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#76 - City Lights

We visit Charlie Chaplin's impressive body of work again with this 1931 production, featuring Chaplin's Little Tramp on a quest to raise money to pay for an operation to restore the sight of a poor flower girl, the object of his affection. Along the way befriends a drunken millionaire, who then doesn't recognize him when he's sober. Chaplin also co-wrote, produced, directed, scored and edited the film.

This review will echo much of what I said about Modern Times, the first Chaplin film we watched, so go read that first, if you haven't. Chaplin is the master of his craft, which is, of course, silent pictures (which aren't exactly silent, per se -- they have a full musical score and the occasional sound effect). Talkies were just coming into vogue at this time, but Chaplin held firm to his practice -- and produced what many critics believe is his finest film.

I have to agree, having seen three of his movies now (yeah, I'm a little behind on writing them up, so sue me). It's difficult to explain why these movies are so great. Let me try using an analogy. When people who are unfamiliar with the Beatles listen to them, they may hear things -- textures, arrangements, styles -- that they are familiar with, because they've heard today's bands use them, and they may think that it is old hat -- been there, done that, why are they so groundbreaking? But what they may not realize is that it is exactly the opposite -- the Beatles invented those sounds. Everyone else is just following in their footsteps. If anything is old hat, it's today's bands.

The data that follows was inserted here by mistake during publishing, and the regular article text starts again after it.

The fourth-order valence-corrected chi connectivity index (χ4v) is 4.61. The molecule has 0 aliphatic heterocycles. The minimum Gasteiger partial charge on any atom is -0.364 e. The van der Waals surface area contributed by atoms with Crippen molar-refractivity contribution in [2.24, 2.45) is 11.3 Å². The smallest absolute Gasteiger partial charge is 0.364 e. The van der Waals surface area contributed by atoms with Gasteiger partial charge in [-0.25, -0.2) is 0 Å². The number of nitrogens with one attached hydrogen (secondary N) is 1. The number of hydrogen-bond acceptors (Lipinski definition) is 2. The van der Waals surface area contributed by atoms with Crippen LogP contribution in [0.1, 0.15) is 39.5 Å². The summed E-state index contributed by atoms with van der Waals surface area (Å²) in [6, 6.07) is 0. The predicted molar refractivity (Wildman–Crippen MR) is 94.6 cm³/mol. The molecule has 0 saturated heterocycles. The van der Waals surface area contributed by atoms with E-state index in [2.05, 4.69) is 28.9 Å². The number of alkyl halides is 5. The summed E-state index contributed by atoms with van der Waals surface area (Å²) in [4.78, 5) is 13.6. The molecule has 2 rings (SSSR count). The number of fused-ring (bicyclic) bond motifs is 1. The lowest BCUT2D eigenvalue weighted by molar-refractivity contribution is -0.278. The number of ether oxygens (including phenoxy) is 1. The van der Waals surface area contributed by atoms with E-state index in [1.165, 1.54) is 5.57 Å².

I think, in the same way, Chaplin's films had a pervasive effect on the themes and styles used in film and the forms of media that have followed: television, animation, online video, etc. So the slapstick, slightly absurd comedy and running gags that he does so well are tropes that I have much experience with and love, even before I knew he was the model for them. He sets them up and uses them to absolutely hilarious effect.

This is just the first thing I love about Chaplin. That's not all, of course. Chaplin is quite skilled at using satire to address universal themes -- in this film, it's the hypocrisy, prissiness, and arrogance of wealthy "polite society" and cruelty to society's less fortunate, lovable outcasts like The Little Tramp himself. His careful editing and directing is evident in the flawless construction of the 90 minute gem. And his acting is no trifle either -- the final scene is truly touching, in ways that tear-jerking dramas of the present day only aspire to be.

If you haven't seen any of Chaplin's films, fix that. This is the one I'd recommend. I don't really forcefully recommend many of the movies we've watched on this project, but I am doing so for this one. I guess that speaks as loudly as anything as to how good it was.

(See this post if you're confused why I'm reviewing movies.)


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Comments (1)

I liked Modern Times better. :)


This page contains a single entry from the blog posted on March 25, 2008 4:50 PM.

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